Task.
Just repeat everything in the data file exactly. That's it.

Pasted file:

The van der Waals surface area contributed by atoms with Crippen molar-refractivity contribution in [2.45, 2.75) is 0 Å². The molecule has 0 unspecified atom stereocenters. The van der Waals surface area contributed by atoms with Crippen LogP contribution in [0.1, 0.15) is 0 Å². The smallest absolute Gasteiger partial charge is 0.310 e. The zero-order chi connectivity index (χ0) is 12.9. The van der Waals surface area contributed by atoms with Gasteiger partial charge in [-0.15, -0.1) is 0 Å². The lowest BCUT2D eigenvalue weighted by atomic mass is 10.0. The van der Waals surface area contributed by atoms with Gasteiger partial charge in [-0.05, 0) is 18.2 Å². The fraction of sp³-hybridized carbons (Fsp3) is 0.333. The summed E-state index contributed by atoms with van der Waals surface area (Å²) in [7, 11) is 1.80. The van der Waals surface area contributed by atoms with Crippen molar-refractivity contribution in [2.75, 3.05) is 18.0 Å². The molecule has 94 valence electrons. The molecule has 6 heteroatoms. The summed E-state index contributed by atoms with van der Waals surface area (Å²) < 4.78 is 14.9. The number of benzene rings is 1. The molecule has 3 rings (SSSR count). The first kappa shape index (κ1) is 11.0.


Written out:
The van der Waals surface area contributed by atoms with Crippen molar-refractivity contribution in [2.45, 2.75) is 0 Å². The molecule has 0 unspecified atom stereocenters. The van der Waals surface area contributed by atoms with Crippen LogP contribution in [0.1, 0.15) is 0 Å². The smallest absolute Gasteiger partial charge is 0.310 e. The zero-order chi connectivity index (χ0) is 12.9. The van der Waals surface area contributed by atoms with Gasteiger partial charge in [-0.15, -0.1) is 0 Å². The lowest BCUT2D eigenvalue weighted by atomic mass is 10.0. The van der Waals surface area contributed by atoms with Gasteiger partial charge in [-0.05, 0) is 18.2 Å². The fraction of sp³-hybridized carbons (Fsp3) is 0.333. The summed E-state index contributed by atoms with van der Waals surface area (Å²) in [7, 11) is 1.80. The van der Waals surface area contributed by atoms with Crippen molar-refractivity contribution in [2.75, 3.05) is 18.0 Å². The molecule has 94 valence electrons. The molecule has 6 heteroatoms. The summed E-state index contributed by atoms with van der Waals surface area (Å²) < 4.78 is 14.9. The number of benzene rings is 1. The molecule has 3 rings (SSSR count). The first kappa shape index (κ1) is 11.0.